US demands drawing out tax dispute

Switzerland hopes to reach a global settlement with the US, but "not at any price" Keystone

The United States authorities are holding up resolution of a tax dispute with Switzerland by making new demands, according to Swiss Finance Minister Eveline Widmer-Schlumpf.

This content was published on August 4, 2012 minutes and agencies

The minister told Saturday’s Zürcher Regionalzeitungen newspaper, that since the two countries had agreed on an overall approach to a global settlement “new demands are constantly being made that we cannot accept”.

She could not say how long she expected the negotiations to continue. “If Switzerland did as the United States’ wanted, a global solution would be decided tomorrow.” But Bern is holding firm on certain points, and any compromises had to be compatible with Swiss law, she stressed.

The minister said Switzerland was looking for a solution that addressed the situation of the 11 Swiss banks under investigation by the US authorities for allegedly aiding tax evasion, as well as other Swiss banks. As such, “a line needed to be drawn under the past”.

The Swiss government wants to get US tax investigations against the 11 banks - including Credit Suisse and Julius Bär - dropped in exchange for the payment of fines and the transfer of client names. It is also seeking to shield the remainder of its 300 or so banks from US prosecution.

Widmer-Schlumpf did not go into more specifics on which points in particular were holding up the process.

The US wants Swiss banks to provide information on undeclared funds belonging to American citizens in Swiss banks. A global settlement between the two countries would end ad hoc requests by the US.

"Not at any price"

It comprises a double-taxation accord signed by the Swiss and US governments in September 2009. It was revised and ratified by the Swiss parliament in March 2012. It was cleared by the US Senate’s Foreign Relations Committee in July 2011 but still requires ratification by the US Senate.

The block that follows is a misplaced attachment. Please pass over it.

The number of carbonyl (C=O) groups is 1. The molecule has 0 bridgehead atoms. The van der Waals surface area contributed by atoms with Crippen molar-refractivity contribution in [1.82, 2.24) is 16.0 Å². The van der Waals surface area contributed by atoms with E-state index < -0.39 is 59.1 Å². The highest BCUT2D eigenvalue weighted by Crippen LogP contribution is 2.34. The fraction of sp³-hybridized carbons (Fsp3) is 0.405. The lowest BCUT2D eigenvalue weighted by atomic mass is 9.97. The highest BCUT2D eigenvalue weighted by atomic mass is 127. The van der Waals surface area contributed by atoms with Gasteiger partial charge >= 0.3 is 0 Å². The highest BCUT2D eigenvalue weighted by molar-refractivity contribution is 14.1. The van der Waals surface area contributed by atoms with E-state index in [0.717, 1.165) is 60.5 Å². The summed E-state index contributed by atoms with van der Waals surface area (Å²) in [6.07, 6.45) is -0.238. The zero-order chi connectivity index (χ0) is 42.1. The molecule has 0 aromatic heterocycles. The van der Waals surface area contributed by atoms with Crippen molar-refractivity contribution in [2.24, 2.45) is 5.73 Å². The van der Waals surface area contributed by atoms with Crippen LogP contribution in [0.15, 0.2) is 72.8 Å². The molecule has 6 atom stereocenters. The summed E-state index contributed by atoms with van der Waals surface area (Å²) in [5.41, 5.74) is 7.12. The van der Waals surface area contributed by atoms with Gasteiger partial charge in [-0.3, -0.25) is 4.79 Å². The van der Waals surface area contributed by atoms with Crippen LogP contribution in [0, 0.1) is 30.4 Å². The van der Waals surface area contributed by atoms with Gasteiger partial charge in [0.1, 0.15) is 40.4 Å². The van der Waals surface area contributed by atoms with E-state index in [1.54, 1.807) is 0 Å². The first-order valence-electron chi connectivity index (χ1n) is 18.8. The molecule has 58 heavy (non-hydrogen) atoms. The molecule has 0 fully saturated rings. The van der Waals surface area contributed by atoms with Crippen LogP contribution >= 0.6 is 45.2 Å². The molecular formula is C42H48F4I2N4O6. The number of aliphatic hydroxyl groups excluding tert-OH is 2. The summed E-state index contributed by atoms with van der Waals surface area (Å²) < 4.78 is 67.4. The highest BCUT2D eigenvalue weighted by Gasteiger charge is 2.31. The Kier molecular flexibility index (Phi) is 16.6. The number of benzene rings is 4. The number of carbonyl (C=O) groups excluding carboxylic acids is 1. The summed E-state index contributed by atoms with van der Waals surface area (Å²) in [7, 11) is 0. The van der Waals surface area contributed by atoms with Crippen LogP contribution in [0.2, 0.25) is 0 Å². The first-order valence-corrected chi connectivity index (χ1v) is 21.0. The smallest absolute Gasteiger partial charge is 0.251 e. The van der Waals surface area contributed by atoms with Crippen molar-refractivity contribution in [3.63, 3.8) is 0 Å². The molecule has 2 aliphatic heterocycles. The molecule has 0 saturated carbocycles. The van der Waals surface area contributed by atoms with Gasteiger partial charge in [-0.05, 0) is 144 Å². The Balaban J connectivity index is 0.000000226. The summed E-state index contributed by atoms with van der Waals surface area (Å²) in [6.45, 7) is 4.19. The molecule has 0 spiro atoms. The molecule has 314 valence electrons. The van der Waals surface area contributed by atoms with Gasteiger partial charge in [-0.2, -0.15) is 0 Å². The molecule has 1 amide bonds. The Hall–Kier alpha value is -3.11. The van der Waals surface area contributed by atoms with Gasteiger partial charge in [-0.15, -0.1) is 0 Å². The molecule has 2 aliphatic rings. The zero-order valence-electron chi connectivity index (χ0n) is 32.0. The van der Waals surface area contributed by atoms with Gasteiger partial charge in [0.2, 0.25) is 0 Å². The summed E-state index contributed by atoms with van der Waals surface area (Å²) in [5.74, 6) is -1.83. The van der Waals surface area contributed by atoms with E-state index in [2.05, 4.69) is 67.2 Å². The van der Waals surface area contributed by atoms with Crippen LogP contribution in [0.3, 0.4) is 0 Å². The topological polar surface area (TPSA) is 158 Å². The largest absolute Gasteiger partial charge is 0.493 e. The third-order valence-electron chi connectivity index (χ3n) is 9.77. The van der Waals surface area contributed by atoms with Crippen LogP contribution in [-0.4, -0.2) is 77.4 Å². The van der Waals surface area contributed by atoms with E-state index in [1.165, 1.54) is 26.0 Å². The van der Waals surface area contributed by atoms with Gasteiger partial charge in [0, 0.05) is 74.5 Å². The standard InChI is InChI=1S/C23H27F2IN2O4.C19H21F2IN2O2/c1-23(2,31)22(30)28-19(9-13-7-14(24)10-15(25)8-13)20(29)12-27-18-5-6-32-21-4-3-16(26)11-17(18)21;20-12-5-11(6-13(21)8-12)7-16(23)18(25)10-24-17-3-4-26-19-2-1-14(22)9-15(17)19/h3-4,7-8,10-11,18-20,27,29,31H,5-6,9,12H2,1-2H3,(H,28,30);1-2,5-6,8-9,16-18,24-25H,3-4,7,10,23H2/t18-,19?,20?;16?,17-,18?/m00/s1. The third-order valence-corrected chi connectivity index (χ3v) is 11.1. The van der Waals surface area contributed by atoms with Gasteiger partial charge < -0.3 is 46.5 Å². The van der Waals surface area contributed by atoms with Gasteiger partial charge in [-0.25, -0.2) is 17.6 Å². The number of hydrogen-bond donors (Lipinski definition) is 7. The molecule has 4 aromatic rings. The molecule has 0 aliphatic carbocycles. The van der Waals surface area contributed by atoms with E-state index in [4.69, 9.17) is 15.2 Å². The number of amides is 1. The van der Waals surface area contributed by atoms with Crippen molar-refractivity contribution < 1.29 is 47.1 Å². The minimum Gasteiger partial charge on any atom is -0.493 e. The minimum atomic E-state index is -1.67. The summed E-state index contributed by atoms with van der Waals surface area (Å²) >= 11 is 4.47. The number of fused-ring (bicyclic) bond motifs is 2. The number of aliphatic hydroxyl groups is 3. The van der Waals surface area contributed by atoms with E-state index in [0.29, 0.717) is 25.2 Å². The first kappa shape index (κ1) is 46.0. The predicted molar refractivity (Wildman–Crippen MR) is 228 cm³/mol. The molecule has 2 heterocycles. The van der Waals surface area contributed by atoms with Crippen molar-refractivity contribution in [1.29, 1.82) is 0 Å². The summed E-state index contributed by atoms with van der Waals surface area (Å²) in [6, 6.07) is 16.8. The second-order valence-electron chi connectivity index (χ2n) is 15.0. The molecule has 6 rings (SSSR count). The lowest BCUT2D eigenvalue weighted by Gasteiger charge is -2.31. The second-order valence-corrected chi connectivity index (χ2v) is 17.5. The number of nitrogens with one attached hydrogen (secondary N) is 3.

The lead Swiss negotiator Michael Ambühl, secretary of state for international financial matters, said in an interview published Friday that Switzerland wanted a US settlement to be concluded by the end of the year, “but not at any price”.

Switzerland and the US have been hashing out a new deal on double taxation ever since 2009 when Swiss bank UBS paid $780 million (SFr757 million) to settle criminal charges. Switzerland also agreed to deliver UBS client data to the US without demanding documentation of suspected tax fraud, thus undermining banking secrecy.

Other Swiss banks have since been in the US tax authorities’ sights.

The current US-Swiss tax deal dates back to 1996 and in line with Swiss banking secrecy laws differentiates between tax fraud and tax evasion. Swiss can provide administrative assistance to the US in cases of tax fraud only, but under the new double taxation accord that could also be given in cases of tax evasion (forgetting to declare assets).

As a result of international pressure, Switzerland has signed around 30 double taxation agreements in recent years, in which administrative assistance can also be given in tax evasion cases, according to Organisation for Economic Co-operation and Development standards.  

Tax haven Switzerland

Banking secrecy was enshrined in Swiss law in 1934.
France and Germany launched an attack on Switzerland in October 2008 for allegedly helping foreign tax evaders hide their assets. 
The country has been under continuous attack over the issue ever since CDs of stolen bank data were sold to various European countries.
The OECD placed Switzerland on a “grey list” of uncooperative tax havens in April 2009. The Swiss were removed in September 2009 after renegotiating several double taxation treaties, but have refused to automatically transfer tax information.
The most damaging tax evasion case against Switzerland involved the activities of UBS bank in the US. In February 2009, UBS was fined $780 million after admitting helping US citizens dodge taxes.
In September 2010, the Swiss government agreed to transfer the details of 4,450 UBS clients to the US – in effect violating Swiss banking secrecy to prevent a ruinous court case for UBS.
Switzerland agreed to ground-breaking withholding tax deals with Germany in August and with Britain in October that preserve banking secrecy. But the European Commission has threatened to take Britain and Germany to court if they implement these deals.
The EC insists on an automatic exchange of information as the basis of tax deals with Switzerland.

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